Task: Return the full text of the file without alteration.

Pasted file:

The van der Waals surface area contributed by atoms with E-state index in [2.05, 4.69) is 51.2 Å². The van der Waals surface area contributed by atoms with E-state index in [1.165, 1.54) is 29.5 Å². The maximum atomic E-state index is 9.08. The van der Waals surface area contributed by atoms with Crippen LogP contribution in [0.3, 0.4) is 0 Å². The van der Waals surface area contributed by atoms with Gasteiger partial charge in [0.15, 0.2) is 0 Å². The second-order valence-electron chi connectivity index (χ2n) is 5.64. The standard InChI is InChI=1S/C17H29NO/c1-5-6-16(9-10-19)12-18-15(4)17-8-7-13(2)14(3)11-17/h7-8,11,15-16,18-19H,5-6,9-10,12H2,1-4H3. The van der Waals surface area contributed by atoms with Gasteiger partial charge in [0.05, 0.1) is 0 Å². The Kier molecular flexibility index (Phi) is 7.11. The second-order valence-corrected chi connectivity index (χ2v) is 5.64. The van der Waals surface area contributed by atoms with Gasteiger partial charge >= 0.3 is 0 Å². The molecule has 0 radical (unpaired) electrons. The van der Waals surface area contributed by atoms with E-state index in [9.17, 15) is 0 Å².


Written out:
The van der Waals surface area contributed by atoms with E-state index in [2.05, 4.69) is 51.2 Å². The van der Waals surface area contributed by atoms with E-state index in [1.165, 1.54) is 29.5 Å². The maximum atomic E-state index is 9.08. The van der Waals surface area contributed by atoms with Crippen LogP contribution in [0.3, 0.4) is 0 Å². The van der Waals surface area contributed by atoms with Gasteiger partial charge in [0.15, 0.2) is 0 Å². The second-order valence-electron chi connectivity index (χ2n) is 5.64. The standard InChI is InChI=1S/C17H29NO/c1-5-6-16(9-10-19)12-18-15(4)17-8-7-13(2)14(3)11-17/h7-8,11,15-16,18-19H,5-6,9-10,12H2,1-4H3. The van der Waals surface area contributed by atoms with Gasteiger partial charge in [0.05, 0.1) is 0 Å². The Kier molecular flexibility index (Phi) is 7.11. The second-order valence-corrected chi connectivity index (χ2v) is 5.64. The van der Waals surface area contributed by atoms with Gasteiger partial charge >= 0.3 is 0 Å². The molecule has 0 radical (unpaired) electrons. The van der Waals surface area contributed by atoms with E-state index in [9.17, 15) is 0 Å².